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Davis's Voice

by Esmé DeVries


“I’m waiting for Davis.” He says this, in his quiet, perceptive voice, so slowly and with such deliberation. Davis told me it’s because he’s from up north, where they have all the good colleges.

“Why?” I ask irritably, studying the cracks in the railing and picking at the flaking paint. The sun burns the back of my neck.

“He’s my friend.” On these words, Danny’s voice tilts up a little bit, almost like a question or an uneasy defense.

“He’s mean,” I grumble, still poking at the wood. Davis always made me feel worthless, the way his eyes always glanced over me like I wasn’t there, leaving a cold trace of not belonging behind.

“He’s your brother,” Danny points out. He waits a moment before saying quietly, “He loves you.” The words float from his lips, not accusatory in the way they could be, but still poking at a flaw, a chink in my armor. They try to tell me I don’t know what I’m saying.

“No, he doesn’t.”

“Yes, he does. Ask him yourself.”

I look back out over the marsh. The tide is very nearly at its highest. I can’t see the oyster beds freckling the bottom of the mushy sand through the murky water. The water looks cool, better than having the hot sun pounding down on my neck. I look over at Danny, who is still looking up at the morbid little house, his brow furrowed against the sun.

"Let’s go swimming,” I declare decisively, successfully dragging his attention away from Davis.

“What?” He turns to look at me quickly, suddenly seeming very alarmed.

“Sure.” I shimmy a little bit off the railing, preparing to lunge into the water.

“We can’t go swimming,” Danny protests, as if I’m the ridiculous one here.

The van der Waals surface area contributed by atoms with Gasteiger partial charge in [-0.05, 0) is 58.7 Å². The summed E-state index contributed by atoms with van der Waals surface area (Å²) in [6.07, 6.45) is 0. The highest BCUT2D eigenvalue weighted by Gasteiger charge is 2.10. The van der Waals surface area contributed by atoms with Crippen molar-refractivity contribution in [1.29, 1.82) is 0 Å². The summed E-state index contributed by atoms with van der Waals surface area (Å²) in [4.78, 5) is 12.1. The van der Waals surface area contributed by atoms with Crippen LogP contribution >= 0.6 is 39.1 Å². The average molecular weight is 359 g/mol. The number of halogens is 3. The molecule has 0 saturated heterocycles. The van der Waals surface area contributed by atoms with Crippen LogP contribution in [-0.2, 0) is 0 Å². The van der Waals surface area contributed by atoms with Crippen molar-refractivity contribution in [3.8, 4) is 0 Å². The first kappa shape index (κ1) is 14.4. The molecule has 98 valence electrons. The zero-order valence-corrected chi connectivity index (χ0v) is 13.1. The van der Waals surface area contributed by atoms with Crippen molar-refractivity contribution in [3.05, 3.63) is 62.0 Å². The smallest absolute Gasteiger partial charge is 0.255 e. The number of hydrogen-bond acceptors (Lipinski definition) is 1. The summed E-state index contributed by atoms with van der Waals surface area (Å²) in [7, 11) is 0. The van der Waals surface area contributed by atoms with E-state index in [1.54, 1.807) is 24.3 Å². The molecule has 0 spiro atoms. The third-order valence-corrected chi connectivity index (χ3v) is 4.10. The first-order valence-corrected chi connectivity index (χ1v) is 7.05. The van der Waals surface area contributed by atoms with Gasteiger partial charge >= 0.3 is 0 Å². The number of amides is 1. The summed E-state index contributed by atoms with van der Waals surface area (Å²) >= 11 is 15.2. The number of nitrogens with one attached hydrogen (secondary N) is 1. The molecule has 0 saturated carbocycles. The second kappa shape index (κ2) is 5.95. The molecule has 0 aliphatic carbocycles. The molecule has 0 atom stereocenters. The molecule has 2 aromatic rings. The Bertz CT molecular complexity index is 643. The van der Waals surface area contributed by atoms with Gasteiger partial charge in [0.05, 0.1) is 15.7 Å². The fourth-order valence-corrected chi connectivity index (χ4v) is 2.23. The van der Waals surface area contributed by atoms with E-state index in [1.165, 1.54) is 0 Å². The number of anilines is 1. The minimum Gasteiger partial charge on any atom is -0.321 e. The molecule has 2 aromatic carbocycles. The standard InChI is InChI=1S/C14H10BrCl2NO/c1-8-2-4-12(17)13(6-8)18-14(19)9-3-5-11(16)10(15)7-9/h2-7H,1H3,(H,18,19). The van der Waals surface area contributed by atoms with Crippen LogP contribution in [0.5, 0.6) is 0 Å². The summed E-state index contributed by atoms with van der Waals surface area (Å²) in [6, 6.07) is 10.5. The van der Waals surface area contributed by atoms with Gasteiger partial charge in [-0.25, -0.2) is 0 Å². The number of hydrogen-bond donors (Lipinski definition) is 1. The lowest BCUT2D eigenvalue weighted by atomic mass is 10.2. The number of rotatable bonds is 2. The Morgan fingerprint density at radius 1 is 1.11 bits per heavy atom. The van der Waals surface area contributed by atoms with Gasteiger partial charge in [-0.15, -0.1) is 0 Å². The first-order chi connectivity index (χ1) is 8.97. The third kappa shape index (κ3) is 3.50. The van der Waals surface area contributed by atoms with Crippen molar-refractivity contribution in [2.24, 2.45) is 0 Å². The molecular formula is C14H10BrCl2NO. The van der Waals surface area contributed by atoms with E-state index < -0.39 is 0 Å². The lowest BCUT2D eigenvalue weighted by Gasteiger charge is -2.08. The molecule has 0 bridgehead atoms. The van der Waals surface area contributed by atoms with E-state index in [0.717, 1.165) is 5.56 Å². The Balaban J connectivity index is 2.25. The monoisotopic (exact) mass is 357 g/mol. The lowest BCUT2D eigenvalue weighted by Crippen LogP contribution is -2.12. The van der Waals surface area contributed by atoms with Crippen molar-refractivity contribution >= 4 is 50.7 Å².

“Why not?”

“You’re in your clothes and I’m waiting for Davis! Get back over here!” Danny grabs the back of my shirt like he’s worried I’m gonna shoot off into space. “Do you even know how to swim?” His low, soft voice has become higher and more afraid, though I don’t know why.

“Yes!” I insist, irritated that he’s being so unreasonable. I thrash in his grip, trying to shake free of his grasp. Wriggling violently, I let go of the railing and plunge unexpectedly into the marsh.

The water is as nice as I thought it would be: refreshing, cool, and welcoming. I can taste the salt as I sink deeper and deeper. I kick at the water, pushing for the surface. But I can’t find it. The water, once seeming so gentle and encouraging, is taking me hostage. I stay still, feeling the suddenly aggressive tide pull me farther out into open waters, then push me back under the dock. And a quiet little voice in my mind, a whisper, a peaceful murmur, not unlike the soft rushing of Danny’s voice, informs me that I may die.

I’ve seen Davis swim plenty of times. I’ve watched the Summer Olympics. I didn’t expect swimming to be this hard. I can’t see and I don’t know which way is up, but I feel oddly at peace. Danny is on shore. He’ll save me. My feet brush the oyster bed.